This post is the second of a two-part SSD Guy series outlining the nonvolatile DIMM or NVDIMM. The first part explained what an NVDIMM is and how they are named. This second part describes the software used to support NVDIMMs (BIOS, operating system, and processor instructions) and discusses issues of security.
Today’s standard software boots a computer under the assumption that the memory at boot-up contains random bits — this needed to be changed to support NVDIMMs. The most fundamental of these changes was to the BIOS (Basic I/O Subsystem), the code that “wakes up” the computer.
The BIOS is responsible for detecting all of the computer’s hardware and installing the appropriate drivers, after which it loads the bootstrap program from the mass storage device into the DRAM main memory. When an NVDIMM is used the BIOS must Continue reading “An NVDIMM Primer (Part 2 of 2)”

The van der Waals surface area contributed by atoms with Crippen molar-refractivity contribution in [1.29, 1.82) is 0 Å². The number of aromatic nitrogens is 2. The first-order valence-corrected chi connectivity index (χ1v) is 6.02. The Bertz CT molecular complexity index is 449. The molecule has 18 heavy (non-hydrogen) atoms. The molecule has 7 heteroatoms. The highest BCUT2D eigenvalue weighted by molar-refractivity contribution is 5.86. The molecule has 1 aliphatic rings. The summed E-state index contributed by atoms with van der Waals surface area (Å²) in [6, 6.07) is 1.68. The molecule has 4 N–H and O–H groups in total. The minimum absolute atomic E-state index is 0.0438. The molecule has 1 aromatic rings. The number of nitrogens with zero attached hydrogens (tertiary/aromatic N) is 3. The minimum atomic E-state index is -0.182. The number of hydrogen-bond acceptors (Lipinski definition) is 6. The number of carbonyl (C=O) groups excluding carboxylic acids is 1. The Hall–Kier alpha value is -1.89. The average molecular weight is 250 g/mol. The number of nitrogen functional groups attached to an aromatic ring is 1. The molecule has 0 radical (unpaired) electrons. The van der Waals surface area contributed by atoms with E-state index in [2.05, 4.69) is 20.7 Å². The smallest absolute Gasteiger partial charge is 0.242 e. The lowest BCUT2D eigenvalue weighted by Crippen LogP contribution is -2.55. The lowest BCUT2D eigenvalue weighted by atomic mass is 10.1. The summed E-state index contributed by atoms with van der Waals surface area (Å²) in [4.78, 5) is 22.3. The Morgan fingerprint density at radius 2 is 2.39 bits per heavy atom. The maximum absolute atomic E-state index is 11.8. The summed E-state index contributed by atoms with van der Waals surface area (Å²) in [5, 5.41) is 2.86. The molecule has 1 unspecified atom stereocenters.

NVDIMMs are gaining interest lately, so The SSD Guy thought it might be worthwhile to explain both what they are and how NVDIMM nomenclature works.
As I was writing it I noticed that the post got pretty long, so I have split it into two parts. The first part explains what an NVDIMM is and defines the names for today’s three kinds of NVDIMM. The second part tells about software changes used to support NVDIMMs in BIOS, operating systems, and even processor instruction sets. It also discusses the problem of security.
In case the name is unfamiliar, NVDIMM stands for “Nonvolatile Dual-Inline Memory Module.” Standard computer memory – DRAM – is inserted into the system in the DIMM form factor, but DRAM loses its data when power is removed. The NVDIMM is nonvolatile, or persistent, so its data remains intact despite a loss of power. This takes some effort and always costs more for reasons that will be explained shortly.
Although might seem a little odd to discuss memory in a forum devoted to SSDs, which are clearly storage, the NVDIMM is a storage device, so it rightly Continue reading “An NVDIMM Primer (Part 1 of 2)”